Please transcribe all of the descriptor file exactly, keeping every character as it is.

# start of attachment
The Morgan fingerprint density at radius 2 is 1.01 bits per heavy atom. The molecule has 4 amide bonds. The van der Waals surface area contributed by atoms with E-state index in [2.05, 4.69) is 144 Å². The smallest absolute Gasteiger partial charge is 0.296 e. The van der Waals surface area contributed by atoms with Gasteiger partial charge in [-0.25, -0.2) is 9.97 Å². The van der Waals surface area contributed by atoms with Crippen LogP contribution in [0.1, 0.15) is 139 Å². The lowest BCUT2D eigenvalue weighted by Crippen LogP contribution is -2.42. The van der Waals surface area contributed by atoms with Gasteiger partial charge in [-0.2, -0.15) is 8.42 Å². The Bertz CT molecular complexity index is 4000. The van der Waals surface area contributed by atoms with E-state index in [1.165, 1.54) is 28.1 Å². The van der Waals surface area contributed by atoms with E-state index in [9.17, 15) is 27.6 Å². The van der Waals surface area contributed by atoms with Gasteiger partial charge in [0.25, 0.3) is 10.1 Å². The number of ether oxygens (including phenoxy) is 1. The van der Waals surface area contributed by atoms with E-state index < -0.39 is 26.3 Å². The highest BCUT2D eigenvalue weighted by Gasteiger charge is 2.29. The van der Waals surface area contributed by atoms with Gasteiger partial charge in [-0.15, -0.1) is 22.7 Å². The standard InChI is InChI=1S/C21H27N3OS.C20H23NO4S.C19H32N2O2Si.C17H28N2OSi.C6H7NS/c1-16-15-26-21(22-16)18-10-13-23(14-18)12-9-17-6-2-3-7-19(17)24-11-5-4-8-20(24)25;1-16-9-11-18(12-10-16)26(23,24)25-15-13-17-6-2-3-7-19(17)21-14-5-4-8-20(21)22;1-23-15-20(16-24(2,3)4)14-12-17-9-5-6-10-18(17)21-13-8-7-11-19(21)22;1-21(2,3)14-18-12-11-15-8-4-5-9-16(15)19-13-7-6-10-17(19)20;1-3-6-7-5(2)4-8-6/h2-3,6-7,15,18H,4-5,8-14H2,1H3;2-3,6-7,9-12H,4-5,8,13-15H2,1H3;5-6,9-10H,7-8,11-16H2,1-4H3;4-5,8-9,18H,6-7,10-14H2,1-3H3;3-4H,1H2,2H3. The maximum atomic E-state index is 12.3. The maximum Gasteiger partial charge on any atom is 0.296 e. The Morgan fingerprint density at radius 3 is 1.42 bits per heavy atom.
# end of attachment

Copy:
The Morgan fingerprint density at radius 2 is 1.01 bits per heavy atom. The molecule has 4 amide bonds. The van der Waals surface area contributed by atoms with E-state index in [2.05, 4.69) is 144 Å². The smallest absolute Gasteiger partial charge is 0.296 e. The van der Waals surface area contributed by atoms with Gasteiger partial charge in [-0.25, -0.2) is 9.97 Å². The van der Waals surface area contributed by atoms with Crippen LogP contribution in [0.1, 0.15) is 139 Å². The lowest BCUT2D eigenvalue weighted by Crippen LogP contribution is -2.42. The van der Waals surface area contributed by atoms with Gasteiger partial charge in [-0.2, -0.15) is 8.42 Å². The Bertz CT molecular complexity index is 4000. The van der Waals surface area contributed by atoms with E-state index in [1.165, 1.54) is 28.1 Å². The van der Waals surface area contributed by atoms with E-state index in [9.17, 15) is 27.6 Å². The van der Waals surface area contributed by atoms with Gasteiger partial charge in [0.25, 0.3) is 10.1 Å². The number of ether oxygens (including phenoxy) is 1. The van der Waals surface area contributed by atoms with E-state index < -0.39 is 26.3 Å². The highest BCUT2D eigenvalue weighted by Gasteiger charge is 2.29. The van der Waals surface area contributed by atoms with Gasteiger partial charge in [-0.15, -0.1) is 22.7 Å². The standard InChI is InChI=1S/C21H27N3OS.C20H23NO4S.C19H32N2O2Si.C17H28N2OSi.C6H7NS/c1-16-15-26-21(22-16)18-10-13-23(14-18)12-9-17-6-2-3-7-19(17)24-11-5-4-8-20(24)25;1-16-9-11-18(12-10-16)26(23,24)25-15-13-17-6-2-3-7-19(17)21-14-5-4-8-20(21)22;1-23-15-20(16-24(2,3)4)14-12-17-9-5-6-10-18(17)21-13-8-7-11-19(21)22;1-21(2,3)14-18-12-11-15-8-4-5-9-16(15)19-13-7-6-10-17(19)20;1-3-6-7-5(2)4-8-6/h2-3,6-7,15,18H,4-5,8-14H2,1H3;2-3,6-7,9-12H,4-5,8,13-15H2,1H3;5-6,9-10H,7-8,11-16H2,1-4H3;4-5,8-9,18H,6-7,10-14H2,1-3H3;3-4H,1H2,2H3. The maximum atomic E-state index is 12.3. The maximum Gasteiger partial charge on any atom is 0.296 e. The Morgan fingerprint density at radius 3 is 1.42 bits per heavy atom.